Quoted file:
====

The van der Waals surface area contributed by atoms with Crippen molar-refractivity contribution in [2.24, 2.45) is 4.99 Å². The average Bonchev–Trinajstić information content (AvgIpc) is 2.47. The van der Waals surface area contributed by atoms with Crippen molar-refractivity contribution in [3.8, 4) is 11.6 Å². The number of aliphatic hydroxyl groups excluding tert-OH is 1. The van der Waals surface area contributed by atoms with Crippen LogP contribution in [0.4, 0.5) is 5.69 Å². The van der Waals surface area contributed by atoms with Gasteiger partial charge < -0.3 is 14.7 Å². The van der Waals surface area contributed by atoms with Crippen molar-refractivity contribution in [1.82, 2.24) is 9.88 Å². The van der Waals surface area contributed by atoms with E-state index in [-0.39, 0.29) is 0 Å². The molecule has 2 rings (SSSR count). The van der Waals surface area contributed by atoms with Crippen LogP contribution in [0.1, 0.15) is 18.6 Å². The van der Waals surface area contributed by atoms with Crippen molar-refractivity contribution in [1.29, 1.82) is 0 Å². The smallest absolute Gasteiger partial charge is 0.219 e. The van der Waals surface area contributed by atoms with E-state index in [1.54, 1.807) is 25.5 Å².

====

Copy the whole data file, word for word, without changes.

The van der Waals surface area contributed by atoms with Crippen molar-refractivity contribution in [2.24, 2.45) is 4.99 Å². The average Bonchev–Trinajstić information content (AvgIpc) is 2.47. The van der Waals surface area contributed by atoms with Crippen molar-refractivity contribution in [3.8, 4) is 11.6 Å². The number of aliphatic hydroxyl groups excluding tert-OH is 1. The van der Waals surface area contributed by atoms with Crippen LogP contribution in [0.4, 0.5) is 5.69 Å². The van der Waals surface area contributed by atoms with Gasteiger partial charge < -0.3 is 14.7 Å². The van der Waals surface area contributed by atoms with Crippen molar-refractivity contribution in [1.82, 2.24) is 9.88 Å². The van der Waals surface area contributed by atoms with E-state index in [-0.39, 0.29) is 0 Å². The molecule has 2 rings (SSSR count). The van der Waals surface area contributed by atoms with Crippen LogP contribution in [0.1, 0.15) is 18.6 Å². The van der Waals surface area contributed by atoms with Crippen molar-refractivity contribution in [1.29, 1.82) is 0 Å². The smallest absolute Gasteiger partial charge is 0.219 e. The van der Waals surface area contributed by atoms with E-state index in [1.54, 1.807) is 25.5 Å².